Results from using the Theme Check plugin
Results from using the Theme Check plugin

Audit your WordPress Themes for Less Errors and Greater Compatibility

| 10 Comments

If you get into the business of building WordPress themes, you want to make sure that they’re of the best quality, and I’m not talking about what they look like: I’m talking about the code doing the work behind the scenes.

Themes require a lot of specific code as standard, so that plugins can hook into actions and fire at the right time, for instance adding tracking codes to the headers and footers of each page: without wp_head and wp_footer in your code, your theme would break a lot of plugins.

And that’s where the Theme Check plugin comes in. It is maintained by Simon Prosser and Samuel Wood, two highly regarded WordPress developers, and it’s the official plugin used by the wordpress.org theme review team to make sure that all themes submitted to the wordpress.org repository are of the highest quality and compatibility.

Once you’ve installed the plugin, you can access it at Appearance >; Theme Check. From there, you can select any of the themes on your site, and run them through the tests. To give you an idea of the scale of this plugin, the current version runs 6601 tests on each theme. That’s very stringent testing!

I gave it a go and ran one of the latest themes I had built through it, and it brought up a number of recommendations, information and warnings. The warnings are items that really need to be addressed, the recommendations are suggestions for best practices and the info just highlights some things that you might want to be aware of, such as hard-coded links in your theme.

Results from using the Theme Check plugin

As you can see from my results, I had a few errors and recommendations that needed addressing, but all-in-all, for having run over 6000 tests, I didn’t do too badly. I also decided to run both Twenty Ten and Twenty Eleven through the Theme Check plugin, and sure enough, they passed with flying colors – not a single error or omission.

So, if you ever get to building a theme, or even a child theme, make sure you run it through the Theme Check, so that your code is of good quality and you don’t end up breaking any plugins.

Categories: Plugins, Themes | Permalink

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Dave has been tinkering with WordPress for many years, and he now shares his WordPress knowledge here on Do It WIth WordPress to help others realise its impressive power. He can also be hired to help with your WordPress needs. Dave, who is British, is married to his best friend, Marti, with whom he has a beautiful daughter, Ellie. When he's not dabbling with WordPress, he's probably eating Triscuits or hummus, watching an indie film or British TV show, spending time with friends or family, or exploring the world.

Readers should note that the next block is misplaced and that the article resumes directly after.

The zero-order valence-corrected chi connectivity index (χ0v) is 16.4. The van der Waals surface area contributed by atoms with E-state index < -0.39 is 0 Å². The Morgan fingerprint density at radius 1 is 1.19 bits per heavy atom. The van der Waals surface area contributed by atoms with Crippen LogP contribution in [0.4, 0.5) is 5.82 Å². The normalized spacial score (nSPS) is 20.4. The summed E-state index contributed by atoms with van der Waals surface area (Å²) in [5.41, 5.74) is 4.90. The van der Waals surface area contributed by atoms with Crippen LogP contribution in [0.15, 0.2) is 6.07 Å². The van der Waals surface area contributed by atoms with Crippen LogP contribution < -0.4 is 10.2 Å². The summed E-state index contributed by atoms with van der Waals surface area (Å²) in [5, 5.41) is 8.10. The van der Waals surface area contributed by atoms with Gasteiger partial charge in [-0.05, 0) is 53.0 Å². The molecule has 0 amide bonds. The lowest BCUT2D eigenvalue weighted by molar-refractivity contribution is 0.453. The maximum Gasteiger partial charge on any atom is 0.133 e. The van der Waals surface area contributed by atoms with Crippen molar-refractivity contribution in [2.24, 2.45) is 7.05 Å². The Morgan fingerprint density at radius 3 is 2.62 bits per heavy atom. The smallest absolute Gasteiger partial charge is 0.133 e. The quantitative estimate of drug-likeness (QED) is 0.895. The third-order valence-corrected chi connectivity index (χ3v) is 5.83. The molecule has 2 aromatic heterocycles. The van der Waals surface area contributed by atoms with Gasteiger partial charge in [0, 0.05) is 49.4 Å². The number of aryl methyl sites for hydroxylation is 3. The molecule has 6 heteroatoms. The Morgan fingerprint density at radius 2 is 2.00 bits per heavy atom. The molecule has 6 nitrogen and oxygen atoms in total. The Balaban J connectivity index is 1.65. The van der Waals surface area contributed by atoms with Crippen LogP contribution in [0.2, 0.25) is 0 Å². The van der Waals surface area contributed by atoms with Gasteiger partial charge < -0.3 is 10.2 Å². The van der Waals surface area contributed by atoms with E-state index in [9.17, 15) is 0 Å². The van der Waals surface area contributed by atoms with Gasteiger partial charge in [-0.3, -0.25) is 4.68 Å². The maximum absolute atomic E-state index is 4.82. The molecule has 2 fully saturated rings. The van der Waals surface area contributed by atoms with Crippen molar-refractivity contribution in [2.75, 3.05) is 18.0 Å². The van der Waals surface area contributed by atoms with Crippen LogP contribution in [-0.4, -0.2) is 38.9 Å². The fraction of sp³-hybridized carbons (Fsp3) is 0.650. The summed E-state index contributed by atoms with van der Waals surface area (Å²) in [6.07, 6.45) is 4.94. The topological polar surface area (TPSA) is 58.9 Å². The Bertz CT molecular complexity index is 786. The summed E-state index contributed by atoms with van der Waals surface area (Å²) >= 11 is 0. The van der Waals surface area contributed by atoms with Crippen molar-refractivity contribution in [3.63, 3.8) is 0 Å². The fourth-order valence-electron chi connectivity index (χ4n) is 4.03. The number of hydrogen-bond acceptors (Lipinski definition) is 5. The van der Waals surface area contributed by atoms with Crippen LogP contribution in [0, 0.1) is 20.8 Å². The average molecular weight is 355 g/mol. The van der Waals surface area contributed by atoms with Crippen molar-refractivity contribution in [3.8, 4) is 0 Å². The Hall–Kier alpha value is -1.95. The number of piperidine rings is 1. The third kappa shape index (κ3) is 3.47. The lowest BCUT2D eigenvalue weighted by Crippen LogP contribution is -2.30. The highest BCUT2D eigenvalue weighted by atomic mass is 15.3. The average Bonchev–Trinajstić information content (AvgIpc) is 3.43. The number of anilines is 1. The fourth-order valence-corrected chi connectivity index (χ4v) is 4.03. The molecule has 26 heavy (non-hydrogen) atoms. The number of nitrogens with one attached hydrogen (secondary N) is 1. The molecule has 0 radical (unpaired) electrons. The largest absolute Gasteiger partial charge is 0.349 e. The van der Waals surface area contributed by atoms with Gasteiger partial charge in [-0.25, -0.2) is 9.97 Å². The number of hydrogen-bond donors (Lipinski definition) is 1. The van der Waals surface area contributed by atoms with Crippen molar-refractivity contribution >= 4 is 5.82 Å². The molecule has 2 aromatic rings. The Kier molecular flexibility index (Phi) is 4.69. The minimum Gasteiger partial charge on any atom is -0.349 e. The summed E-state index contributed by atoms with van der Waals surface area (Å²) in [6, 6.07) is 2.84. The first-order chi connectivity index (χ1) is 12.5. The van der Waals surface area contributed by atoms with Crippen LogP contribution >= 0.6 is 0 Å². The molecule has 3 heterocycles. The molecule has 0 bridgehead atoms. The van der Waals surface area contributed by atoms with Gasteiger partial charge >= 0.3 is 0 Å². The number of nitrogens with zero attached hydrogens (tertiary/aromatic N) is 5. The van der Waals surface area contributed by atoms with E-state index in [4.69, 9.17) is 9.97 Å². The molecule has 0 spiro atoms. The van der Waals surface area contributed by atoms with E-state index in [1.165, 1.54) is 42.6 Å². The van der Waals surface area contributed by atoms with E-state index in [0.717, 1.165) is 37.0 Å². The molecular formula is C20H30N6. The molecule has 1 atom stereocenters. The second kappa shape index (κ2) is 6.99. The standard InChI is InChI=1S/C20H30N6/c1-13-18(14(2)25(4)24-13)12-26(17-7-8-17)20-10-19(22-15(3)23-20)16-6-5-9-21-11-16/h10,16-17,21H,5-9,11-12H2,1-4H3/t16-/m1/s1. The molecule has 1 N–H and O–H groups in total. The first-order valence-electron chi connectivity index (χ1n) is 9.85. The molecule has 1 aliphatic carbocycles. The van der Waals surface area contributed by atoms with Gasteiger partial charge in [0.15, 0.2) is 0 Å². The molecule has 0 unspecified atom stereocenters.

10 Comments

  1. What if I bought a theme from a provider and found many errors in the code? Shall i contact them for immediate fix on that WP theme?

    • I’d say not. If the theme is missing very important calls like wp_head, then absolutely: the code is so poor that the theme is useless. However, if the theme has a few errors and warnings, I don’t think it warrants a refund, but it might be worth mentioning it to the author so that they can consider updating it.

  2. Would you recommend running the test on a theme still without the plugins? Or will it still be good to check with the plugins already installed? I have a couple of free themes with installed plugins that I want to run with Theme Check.

  3. Hi
    Think you misplaced “theme” with “plugin” in the fourth paragraph .. though not a big thing ;)

  4. Wow…I ran the tool against a theme I built 2 years ago and…well…the results weren’t good. BUT, at least I know now some opportunities to improve the theme. The good news is my later themes faired a lot better ;)

    Thanks for the tip!

    Cheers!

    –Sean

  5. Great stuff! Recently I’ve been using just a couple themes for my wp site development – Canvas by woothemes is a great blank theme that lets you customize and make a site for anyone. The problem with many theme providers is, while the code may validate now, can you trust the author to make updates for future wordpress releases? That’s why I’ve narrowed my theme stable to just a couple that I can trust with tools like themecheck.

    Now, I’m off to run themecheck on all my client sites – thanks for the info!

  6. Hi,
    I recently started using wordpress and I am very impressed with the friendly user-interface and all the possibilities with plugins and themes.
    I created a child theme and adapted some things with my limited php skills. Now I am curious what this check will say. Thanks for the tip!

  7. This is really interesting, I ran it against my word press site and found a ton of errors. I guess the wp theme I purchased didn’t like being tweaked as much as I had thought. It give me a good place to start so i can hopefully correct the errors.

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